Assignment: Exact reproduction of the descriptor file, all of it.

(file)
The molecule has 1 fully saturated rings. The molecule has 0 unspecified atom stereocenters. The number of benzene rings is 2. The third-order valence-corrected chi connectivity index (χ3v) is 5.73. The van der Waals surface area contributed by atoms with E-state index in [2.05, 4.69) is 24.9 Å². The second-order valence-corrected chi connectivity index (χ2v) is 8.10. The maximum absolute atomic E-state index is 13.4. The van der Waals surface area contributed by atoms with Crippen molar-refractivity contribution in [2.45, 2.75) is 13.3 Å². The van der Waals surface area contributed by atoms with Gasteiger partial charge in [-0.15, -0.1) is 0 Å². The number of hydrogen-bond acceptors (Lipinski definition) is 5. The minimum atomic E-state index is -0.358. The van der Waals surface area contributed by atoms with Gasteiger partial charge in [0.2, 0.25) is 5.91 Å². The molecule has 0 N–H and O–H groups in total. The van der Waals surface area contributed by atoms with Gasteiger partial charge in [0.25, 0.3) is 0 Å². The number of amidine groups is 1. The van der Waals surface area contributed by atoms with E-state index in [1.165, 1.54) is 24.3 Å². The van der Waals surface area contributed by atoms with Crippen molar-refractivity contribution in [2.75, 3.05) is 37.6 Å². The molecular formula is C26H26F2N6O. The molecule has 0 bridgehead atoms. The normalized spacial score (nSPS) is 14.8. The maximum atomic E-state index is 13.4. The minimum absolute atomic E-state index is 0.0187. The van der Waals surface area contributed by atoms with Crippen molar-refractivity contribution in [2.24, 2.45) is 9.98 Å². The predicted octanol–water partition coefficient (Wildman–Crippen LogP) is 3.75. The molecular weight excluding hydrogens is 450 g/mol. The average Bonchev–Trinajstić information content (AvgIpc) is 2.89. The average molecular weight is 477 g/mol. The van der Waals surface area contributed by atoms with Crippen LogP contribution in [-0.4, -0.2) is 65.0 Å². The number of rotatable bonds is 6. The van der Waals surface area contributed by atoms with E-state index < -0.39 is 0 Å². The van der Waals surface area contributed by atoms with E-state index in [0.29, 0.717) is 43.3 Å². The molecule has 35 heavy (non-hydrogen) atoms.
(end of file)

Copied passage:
The molecule has 1 fully saturated rings. The molecule has 0 unspecified atom stereocenters. The number of benzene rings is 2. The third-order valence-corrected chi connectivity index (χ3v) is 5.73. The van der Waals surface area contributed by atoms with E-state index in [2.05, 4.69) is 24.9 Å². The second-order valence-corrected chi connectivity index (χ2v) is 8.10. The maximum absolute atomic E-state index is 13.4. The van der Waals surface area contributed by atoms with Crippen molar-refractivity contribution in [2.45, 2.75) is 13.3 Å². The van der Waals surface area contributed by atoms with Gasteiger partial charge in [-0.15, -0.1) is 0 Å². The number of hydrogen-bond acceptors (Lipinski definition) is 5. The minimum atomic E-state index is -0.358. The van der Waals surface area contributed by atoms with Gasteiger partial charge in [0.2, 0.25) is 5.91 Å². The molecule has 0 N–H and O–H groups in total. The van der Waals surface area contributed by atoms with Gasteiger partial charge in [0.25, 0.3) is 0 Å². The number of amidine groups is 1. The van der Waals surface area contributed by atoms with E-state index in [1.165, 1.54) is 24.3 Å². The van der Waals surface area contributed by atoms with Crippen molar-refractivity contribution in [2.75, 3.05) is 37.6 Å². The molecular formula is C26H26F2N6O. The molecule has 0 bridgehead atoms. The normalized spacial score (nSPS) is 14.8. The maximum atomic E-state index is 13.4. The minimum absolute atomic E-state index is 0.0187. The van der Waals surface area contributed by atoms with Crippen molar-refractivity contribution in [2.24, 2.45) is 9.98 Å². The predicted octanol–water partition coefficient (Wildman–Crippen LogP) is 3.75. The molecular weight excluding hydrogens is 450 g/mol. The average Bonchev–Trinajstić information content (AvgIpc) is 2.89. The average molecular weight is 477 g/mol. The van der Waals surface area contributed by atoms with Crippen LogP contribution in [-0.4, -0.2) is 65.0 Å². The number of rotatable bonds is 6. The van der Waals surface area contributed by atoms with E-state index < -0.39 is 0 Å². The van der Waals surface area contributed by atoms with E-state index in [0.29, 0.717) is 43.3 Å². The molecule has 35 heavy (non-hydrogen) atoms.